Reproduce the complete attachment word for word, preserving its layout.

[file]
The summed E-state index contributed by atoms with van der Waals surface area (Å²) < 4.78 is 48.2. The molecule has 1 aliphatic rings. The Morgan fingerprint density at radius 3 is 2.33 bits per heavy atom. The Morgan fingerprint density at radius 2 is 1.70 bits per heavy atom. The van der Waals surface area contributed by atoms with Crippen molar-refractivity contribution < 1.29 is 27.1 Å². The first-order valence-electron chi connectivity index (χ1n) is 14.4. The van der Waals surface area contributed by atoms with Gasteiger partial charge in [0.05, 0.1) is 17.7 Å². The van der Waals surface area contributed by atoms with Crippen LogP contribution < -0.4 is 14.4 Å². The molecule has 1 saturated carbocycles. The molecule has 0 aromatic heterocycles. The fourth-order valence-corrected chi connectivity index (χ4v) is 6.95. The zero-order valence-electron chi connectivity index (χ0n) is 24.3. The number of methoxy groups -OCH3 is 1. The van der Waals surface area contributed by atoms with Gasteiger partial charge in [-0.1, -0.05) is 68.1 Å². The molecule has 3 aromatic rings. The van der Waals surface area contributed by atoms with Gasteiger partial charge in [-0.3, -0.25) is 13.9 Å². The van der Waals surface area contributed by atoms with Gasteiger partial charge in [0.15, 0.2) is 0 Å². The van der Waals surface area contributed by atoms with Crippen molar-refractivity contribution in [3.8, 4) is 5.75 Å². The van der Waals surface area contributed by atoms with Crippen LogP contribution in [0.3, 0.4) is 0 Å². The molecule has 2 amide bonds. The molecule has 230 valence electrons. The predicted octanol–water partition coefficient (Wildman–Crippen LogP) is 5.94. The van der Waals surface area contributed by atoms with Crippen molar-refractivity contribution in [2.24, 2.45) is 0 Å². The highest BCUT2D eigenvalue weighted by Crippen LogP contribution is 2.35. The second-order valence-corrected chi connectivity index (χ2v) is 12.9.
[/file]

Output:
The summed E-state index contributed by atoms with van der Waals surface area (Å²) < 4.78 is 48.2. The molecule has 1 aliphatic rings. The Morgan fingerprint density at radius 3 is 2.33 bits per heavy atom. The Morgan fingerprint density at radius 2 is 1.70 bits per heavy atom. The van der Waals surface area contributed by atoms with Crippen molar-refractivity contribution < 1.29 is 27.1 Å². The first-order valence-electron chi connectivity index (χ1n) is 14.4. The van der Waals surface area contributed by atoms with Gasteiger partial charge in [0.05, 0.1) is 17.7 Å². The van der Waals surface area contributed by atoms with Crippen LogP contribution < -0.4 is 14.4 Å². The molecule has 1 saturated carbocycles. The molecule has 0 aromatic heterocycles. The fourth-order valence-corrected chi connectivity index (χ4v) is 6.95. The zero-order valence-electron chi connectivity index (χ0n) is 24.3. The number of methoxy groups -OCH3 is 1. The van der Waals surface area contributed by atoms with Gasteiger partial charge in [-0.1, -0.05) is 68.1 Å². The molecule has 3 aromatic rings. The van der Waals surface area contributed by atoms with Gasteiger partial charge in [-0.3, -0.25) is 13.9 Å². The van der Waals surface area contributed by atoms with Gasteiger partial charge in [0.15, 0.2) is 0 Å². The van der Waals surface area contributed by atoms with Crippen molar-refractivity contribution in [3.8, 4) is 5.75 Å². The van der Waals surface area contributed by atoms with Crippen LogP contribution in [0.3, 0.4) is 0 Å². The molecule has 2 amide bonds. The molecule has 230 valence electrons. The predicted octanol–water partition coefficient (Wildman–Crippen LogP) is 5.94. The van der Waals surface area contributed by atoms with Crippen molar-refractivity contribution in [2.24, 2.45) is 0 Å². The highest BCUT2D eigenvalue weighted by Crippen LogP contribution is 2.35. The second-order valence-corrected chi connectivity index (χ2v) is 12.9.